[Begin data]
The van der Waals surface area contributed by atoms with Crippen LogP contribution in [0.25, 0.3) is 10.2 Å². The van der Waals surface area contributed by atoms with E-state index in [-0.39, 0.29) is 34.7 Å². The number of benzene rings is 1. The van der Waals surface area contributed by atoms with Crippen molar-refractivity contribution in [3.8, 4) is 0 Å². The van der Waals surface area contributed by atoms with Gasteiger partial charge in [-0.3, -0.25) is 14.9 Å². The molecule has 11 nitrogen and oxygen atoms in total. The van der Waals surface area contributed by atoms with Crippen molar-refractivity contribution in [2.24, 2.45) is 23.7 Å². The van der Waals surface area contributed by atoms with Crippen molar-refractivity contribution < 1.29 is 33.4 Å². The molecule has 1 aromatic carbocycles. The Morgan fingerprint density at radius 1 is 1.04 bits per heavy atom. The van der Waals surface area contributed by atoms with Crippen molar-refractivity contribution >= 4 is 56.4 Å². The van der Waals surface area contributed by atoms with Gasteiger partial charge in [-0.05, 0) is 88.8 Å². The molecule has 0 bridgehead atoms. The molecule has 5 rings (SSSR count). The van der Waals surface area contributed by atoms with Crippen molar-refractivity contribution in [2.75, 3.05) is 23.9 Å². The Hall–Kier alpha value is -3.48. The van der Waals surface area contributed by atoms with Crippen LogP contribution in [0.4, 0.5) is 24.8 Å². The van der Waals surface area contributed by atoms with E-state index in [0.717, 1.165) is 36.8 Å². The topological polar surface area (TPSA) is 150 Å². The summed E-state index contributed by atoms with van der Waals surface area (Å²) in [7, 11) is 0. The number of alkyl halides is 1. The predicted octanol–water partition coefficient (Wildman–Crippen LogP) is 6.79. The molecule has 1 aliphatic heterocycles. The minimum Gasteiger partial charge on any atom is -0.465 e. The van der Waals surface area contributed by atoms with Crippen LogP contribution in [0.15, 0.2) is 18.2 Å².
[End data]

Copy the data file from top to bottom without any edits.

The van der Waals surface area contributed by atoms with Crippen LogP contribution in [0.25, 0.3) is 10.2 Å². The van der Waals surface area contributed by atoms with E-state index in [-0.39, 0.29) is 34.7 Å². The number of benzene rings is 1. The van der Waals surface area contributed by atoms with Crippen molar-refractivity contribution in [3.8, 4) is 0 Å². The van der Waals surface area contributed by atoms with Gasteiger partial charge in [-0.3, -0.25) is 14.9 Å². The molecule has 11 nitrogen and oxygen atoms in total. The van der Waals surface area contributed by atoms with Crippen molar-refractivity contribution in [2.24, 2.45) is 23.7 Å². The van der Waals surface area contributed by atoms with Crippen molar-refractivity contribution < 1.29 is 33.4 Å². The molecule has 1 aromatic carbocycles. The Morgan fingerprint density at radius 1 is 1.04 bits per heavy atom. The van der Waals surface area contributed by atoms with Crippen molar-refractivity contribution >= 4 is 56.4 Å². The van der Waals surface area contributed by atoms with Gasteiger partial charge in [-0.05, 0) is 88.8 Å². The molecule has 0 bridgehead atoms. The molecule has 5 rings (SSSR count). The van der Waals surface area contributed by atoms with Crippen molar-refractivity contribution in [2.75, 3.05) is 23.9 Å². The Hall–Kier alpha value is -3.48. The van der Waals surface area contributed by atoms with Crippen LogP contribution in [0.4, 0.5) is 24.8 Å². The van der Waals surface area contributed by atoms with E-state index in [0.717, 1.165) is 36.8 Å². The topological polar surface area (TPSA) is 150 Å². The summed E-state index contributed by atoms with van der Waals surface area (Å²) in [7, 11) is 0. The number of alkyl halides is 1. The predicted octanol–water partition coefficient (Wildman–Crippen LogP) is 6.79. The molecule has 1 aliphatic heterocycles. The minimum Gasteiger partial charge on any atom is -0.465 e. The van der Waals surface area contributed by atoms with Crippen LogP contribution in [0.15, 0.2) is 18.2 Å².